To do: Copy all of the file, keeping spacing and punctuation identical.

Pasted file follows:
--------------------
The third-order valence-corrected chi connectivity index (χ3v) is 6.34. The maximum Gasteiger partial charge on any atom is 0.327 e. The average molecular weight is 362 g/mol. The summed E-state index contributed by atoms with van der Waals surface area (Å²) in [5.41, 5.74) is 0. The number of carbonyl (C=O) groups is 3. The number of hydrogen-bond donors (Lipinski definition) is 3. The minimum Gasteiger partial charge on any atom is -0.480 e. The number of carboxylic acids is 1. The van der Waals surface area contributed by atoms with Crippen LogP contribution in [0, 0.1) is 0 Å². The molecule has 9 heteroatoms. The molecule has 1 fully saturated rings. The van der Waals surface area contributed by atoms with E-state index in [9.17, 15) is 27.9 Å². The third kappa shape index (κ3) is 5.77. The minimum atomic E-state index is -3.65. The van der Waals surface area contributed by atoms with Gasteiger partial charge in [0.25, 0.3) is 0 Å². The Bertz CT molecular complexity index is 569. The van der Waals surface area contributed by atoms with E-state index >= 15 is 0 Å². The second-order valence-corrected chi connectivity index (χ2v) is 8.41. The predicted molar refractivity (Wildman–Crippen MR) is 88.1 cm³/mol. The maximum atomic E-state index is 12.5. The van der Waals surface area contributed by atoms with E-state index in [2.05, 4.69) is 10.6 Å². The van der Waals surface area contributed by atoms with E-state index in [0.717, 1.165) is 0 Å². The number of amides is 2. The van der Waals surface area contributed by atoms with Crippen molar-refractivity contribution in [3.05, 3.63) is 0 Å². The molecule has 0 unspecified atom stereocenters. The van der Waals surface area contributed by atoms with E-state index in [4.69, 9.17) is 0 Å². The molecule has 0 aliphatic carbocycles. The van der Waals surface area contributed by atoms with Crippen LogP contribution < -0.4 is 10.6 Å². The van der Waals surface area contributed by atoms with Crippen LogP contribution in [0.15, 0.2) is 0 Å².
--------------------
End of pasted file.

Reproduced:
The third-order valence-corrected chi connectivity index (χ3v) is 6.34. The maximum Gasteiger partial charge on any atom is 0.327 e. The average molecular weight is 362 g/mol. The summed E-state index contributed by atoms with van der Waals surface area (Å²) in [5.41, 5.74) is 0. The number of carbonyl (C=O) groups is 3. The number of hydrogen-bond donors (Lipinski definition) is 3. The minimum Gasteiger partial charge on any atom is -0.480 e. The number of carboxylic acids is 1. The van der Waals surface area contributed by atoms with Crippen LogP contribution in [0, 0.1) is 0 Å². The molecule has 9 heteroatoms. The molecule has 1 fully saturated rings. The van der Waals surface area contributed by atoms with E-state index in [9.17, 15) is 27.9 Å². The third kappa shape index (κ3) is 5.77. The minimum atomic E-state index is -3.65. The van der Waals surface area contributed by atoms with Gasteiger partial charge in [0.25, 0.3) is 0 Å². The Bertz CT molecular complexity index is 569. The van der Waals surface area contributed by atoms with E-state index >= 15 is 0 Å². The second-order valence-corrected chi connectivity index (χ2v) is 8.41. The predicted molar refractivity (Wildman–Crippen MR) is 88.1 cm³/mol. The maximum atomic E-state index is 12.5. The van der Waals surface area contributed by atoms with E-state index in [2.05, 4.69) is 10.6 Å². The van der Waals surface area contributed by atoms with E-state index in [0.717, 1.165) is 0 Å². The number of amides is 2. The van der Waals surface area contributed by atoms with Crippen molar-refractivity contribution in [3.05, 3.63) is 0 Å². The molecule has 0 unspecified atom stereocenters. The van der Waals surface area contributed by atoms with E-state index in [4.69, 9.17) is 0 Å². The molecule has 0 aliphatic carbocycles. The van der Waals surface area contributed by atoms with Crippen LogP contribution < -0.4 is 10.6 Å². The van der Waals surface area contributed by atoms with Crippen LogP contribution in [0.15, 0.2) is 0 Å².